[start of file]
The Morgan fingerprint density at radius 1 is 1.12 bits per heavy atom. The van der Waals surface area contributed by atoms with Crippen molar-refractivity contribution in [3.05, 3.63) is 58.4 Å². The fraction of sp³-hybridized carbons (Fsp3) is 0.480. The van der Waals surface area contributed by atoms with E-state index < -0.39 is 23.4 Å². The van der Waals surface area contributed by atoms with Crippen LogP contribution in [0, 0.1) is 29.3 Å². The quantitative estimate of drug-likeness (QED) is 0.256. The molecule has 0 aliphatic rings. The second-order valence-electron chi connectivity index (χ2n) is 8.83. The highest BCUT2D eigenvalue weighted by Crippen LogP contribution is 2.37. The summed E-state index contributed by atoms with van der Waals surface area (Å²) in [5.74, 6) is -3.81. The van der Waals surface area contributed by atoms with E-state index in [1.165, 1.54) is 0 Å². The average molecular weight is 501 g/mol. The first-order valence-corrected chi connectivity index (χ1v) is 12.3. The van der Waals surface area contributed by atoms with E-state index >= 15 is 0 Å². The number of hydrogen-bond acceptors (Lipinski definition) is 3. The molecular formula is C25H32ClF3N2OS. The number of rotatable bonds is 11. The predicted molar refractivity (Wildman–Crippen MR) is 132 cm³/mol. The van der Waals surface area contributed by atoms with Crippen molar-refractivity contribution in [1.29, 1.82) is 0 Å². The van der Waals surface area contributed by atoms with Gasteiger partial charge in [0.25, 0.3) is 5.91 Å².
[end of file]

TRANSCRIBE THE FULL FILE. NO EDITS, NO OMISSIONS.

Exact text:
The Morgan fingerprint density at radius 1 is 1.12 bits per heavy atom. The van der Waals surface area contributed by atoms with Crippen molar-refractivity contribution in [3.05, 3.63) is 58.4 Å². The fraction of sp³-hybridized carbons (Fsp3) is 0.480. The van der Waals surface area contributed by atoms with E-state index < -0.39 is 23.4 Å². The van der Waals surface area contributed by atoms with Crippen LogP contribution in [0, 0.1) is 29.3 Å². The quantitative estimate of drug-likeness (QED) is 0.256. The molecule has 0 aliphatic rings. The second-order valence-electron chi connectivity index (χ2n) is 8.83. The highest BCUT2D eigenvalue weighted by Crippen LogP contribution is 2.37. The summed E-state index contributed by atoms with van der Waals surface area (Å²) in [5.74, 6) is -3.81. The van der Waals surface area contributed by atoms with E-state index in [1.165, 1.54) is 0 Å². The average molecular weight is 501 g/mol. The first-order valence-corrected chi connectivity index (χ1v) is 12.3. The van der Waals surface area contributed by atoms with E-state index >= 15 is 0 Å². The number of hydrogen-bond acceptors (Lipinski definition) is 3. The molecular formula is C25H32ClF3N2OS. The number of rotatable bonds is 11. The predicted molar refractivity (Wildman–Crippen MR) is 132 cm³/mol. The van der Waals surface area contributed by atoms with Crippen molar-refractivity contribution in [1.29, 1.82) is 0 Å². The van der Waals surface area contributed by atoms with Gasteiger partial charge in [0.25, 0.3) is 5.91 Å².